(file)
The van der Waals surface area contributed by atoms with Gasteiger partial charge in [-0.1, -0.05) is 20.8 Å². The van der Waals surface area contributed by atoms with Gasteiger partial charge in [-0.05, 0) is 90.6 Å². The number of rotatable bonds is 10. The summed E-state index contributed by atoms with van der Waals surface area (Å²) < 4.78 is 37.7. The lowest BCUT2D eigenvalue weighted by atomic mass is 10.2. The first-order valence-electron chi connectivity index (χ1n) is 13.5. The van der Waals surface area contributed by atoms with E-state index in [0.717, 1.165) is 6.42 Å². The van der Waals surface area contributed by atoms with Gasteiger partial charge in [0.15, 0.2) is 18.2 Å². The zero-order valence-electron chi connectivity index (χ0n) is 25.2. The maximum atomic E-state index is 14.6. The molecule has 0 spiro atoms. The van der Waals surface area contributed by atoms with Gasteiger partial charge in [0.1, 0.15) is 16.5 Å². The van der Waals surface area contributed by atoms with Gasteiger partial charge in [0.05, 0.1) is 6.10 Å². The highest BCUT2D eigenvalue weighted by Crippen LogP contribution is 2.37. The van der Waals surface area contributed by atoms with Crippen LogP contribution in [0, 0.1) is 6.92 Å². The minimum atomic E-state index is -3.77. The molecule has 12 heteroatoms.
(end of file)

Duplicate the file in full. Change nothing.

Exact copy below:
The van der Waals surface area contributed by atoms with Gasteiger partial charge in [-0.1, -0.05) is 20.8 Å². The van der Waals surface area contributed by atoms with Gasteiger partial charge in [-0.05, 0) is 90.6 Å². The number of rotatable bonds is 10. The summed E-state index contributed by atoms with van der Waals surface area (Å²) < 4.78 is 37.7. The lowest BCUT2D eigenvalue weighted by atomic mass is 10.2. The first-order valence-electron chi connectivity index (χ1n) is 13.5. The van der Waals surface area contributed by atoms with E-state index in [0.717, 1.165) is 6.42 Å². The van der Waals surface area contributed by atoms with Gasteiger partial charge in [0.15, 0.2) is 18.2 Å². The zero-order valence-electron chi connectivity index (χ0n) is 25.2. The maximum atomic E-state index is 14.6. The molecule has 0 spiro atoms. The van der Waals surface area contributed by atoms with Gasteiger partial charge in [0.1, 0.15) is 16.5 Å². The van der Waals surface area contributed by atoms with Gasteiger partial charge in [0.05, 0.1) is 6.10 Å². The highest BCUT2D eigenvalue weighted by Crippen LogP contribution is 2.37. The van der Waals surface area contributed by atoms with Crippen LogP contribution in [0, 0.1) is 6.92 Å². The minimum atomic E-state index is -3.77. The molecule has 12 heteroatoms.